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Heinrich Heshusius and Confessional Polemic in Early Lutheran Orthodoxy

History


by
Michael J. Halvorson

Book Details

Format: EPUB

Page count: 290 pages

File size: 19.1 MB

Protection: DRM

Language: English

Heinrich Heshusius (1556-97) became a leading church superintendent and polemicist during the early age of Lutheran orthodoxy, and played a major role in the reform and administration of several German cities during the late Reformation. As well as offering an introduction to Heshusius’s writings and ideas, this volume explores the wider world of late-sixteenth-century German Lutheranism in which he lived and worked. In particular it looks at the important but inadequately understood network of Lutheran clergymen in North Germany centred around universities such as Rostock, Konigsberg, Helmstedt, and Wittenberg, and territories such as Braunschweig-Wolfenbuttel. The book reveals the complex characteristics of an important (but virtually unknown) Lutheran superintendent and theologian active in the last decades of the sixteenth century, providing a useful resource for the ongoing efforts of scholars hoping to understand the nature of orthodoxy and its importance for early modern Europeans.

Heinrich Heshusius (1556-97) became a leading church superintendent and polemicist during the early age of Lutheran orthodoxy, and played a major role in the reform and administration of several German cities during the late Reformation. As well as offering an introduction to Heshusius’s writings and ideas, this volume explores the wider world of late-sixteenth-century German Lutheranism in which he lived and worked. In particular it looks at the important but inadequately… (more)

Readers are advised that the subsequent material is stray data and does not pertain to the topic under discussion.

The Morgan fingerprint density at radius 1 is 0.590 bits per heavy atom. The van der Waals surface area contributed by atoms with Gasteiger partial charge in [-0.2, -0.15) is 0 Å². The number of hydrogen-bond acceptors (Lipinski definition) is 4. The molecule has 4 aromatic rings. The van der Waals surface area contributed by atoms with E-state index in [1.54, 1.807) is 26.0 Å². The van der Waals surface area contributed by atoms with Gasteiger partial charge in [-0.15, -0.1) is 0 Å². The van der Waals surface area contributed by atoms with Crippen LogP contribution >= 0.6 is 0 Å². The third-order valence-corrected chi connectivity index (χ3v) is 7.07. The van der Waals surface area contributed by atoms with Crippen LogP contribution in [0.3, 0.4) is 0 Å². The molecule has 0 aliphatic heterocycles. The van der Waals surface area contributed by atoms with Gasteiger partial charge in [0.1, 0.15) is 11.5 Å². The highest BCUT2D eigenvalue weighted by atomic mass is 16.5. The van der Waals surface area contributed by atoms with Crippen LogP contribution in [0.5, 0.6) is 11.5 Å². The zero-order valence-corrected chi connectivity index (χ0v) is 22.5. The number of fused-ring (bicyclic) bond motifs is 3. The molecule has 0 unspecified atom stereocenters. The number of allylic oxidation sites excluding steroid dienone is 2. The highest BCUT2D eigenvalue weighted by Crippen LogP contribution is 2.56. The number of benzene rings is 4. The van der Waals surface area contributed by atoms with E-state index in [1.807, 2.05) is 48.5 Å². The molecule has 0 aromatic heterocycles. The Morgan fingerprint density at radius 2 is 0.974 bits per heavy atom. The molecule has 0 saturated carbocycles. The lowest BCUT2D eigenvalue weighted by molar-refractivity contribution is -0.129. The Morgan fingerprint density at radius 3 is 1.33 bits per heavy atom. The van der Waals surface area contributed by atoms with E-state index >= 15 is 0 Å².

Heinrich Heshusius (1556-97) became a leading church superintendent and polemicist during the early age of Lutheran orthodoxy, and played a major role in the reform and administration of several German cities during the late Reformation. As well as offering an introduction to Heshusius’s writings and ideas, this volume explores the wider world of late-sixteenth-century German Lutheranism in which he lived and worked. In particular it looks at the important but inadequately understood network of Lutheran clergymen in North Germany centred around universities such as Rostock, Konigsberg, Helmstedt, and Wittenberg, and territories such as Braunschweig-Wolfenbuttel. The book reveals the complex characteristics of an important (but virtually unknown) Lutheran superintendent and theologian active in the last decades of the sixteenth century, providing a useful resource for the ongoing efforts of scholars hoping to understand the nature of orthodoxy and its importance for early modern Europeans.

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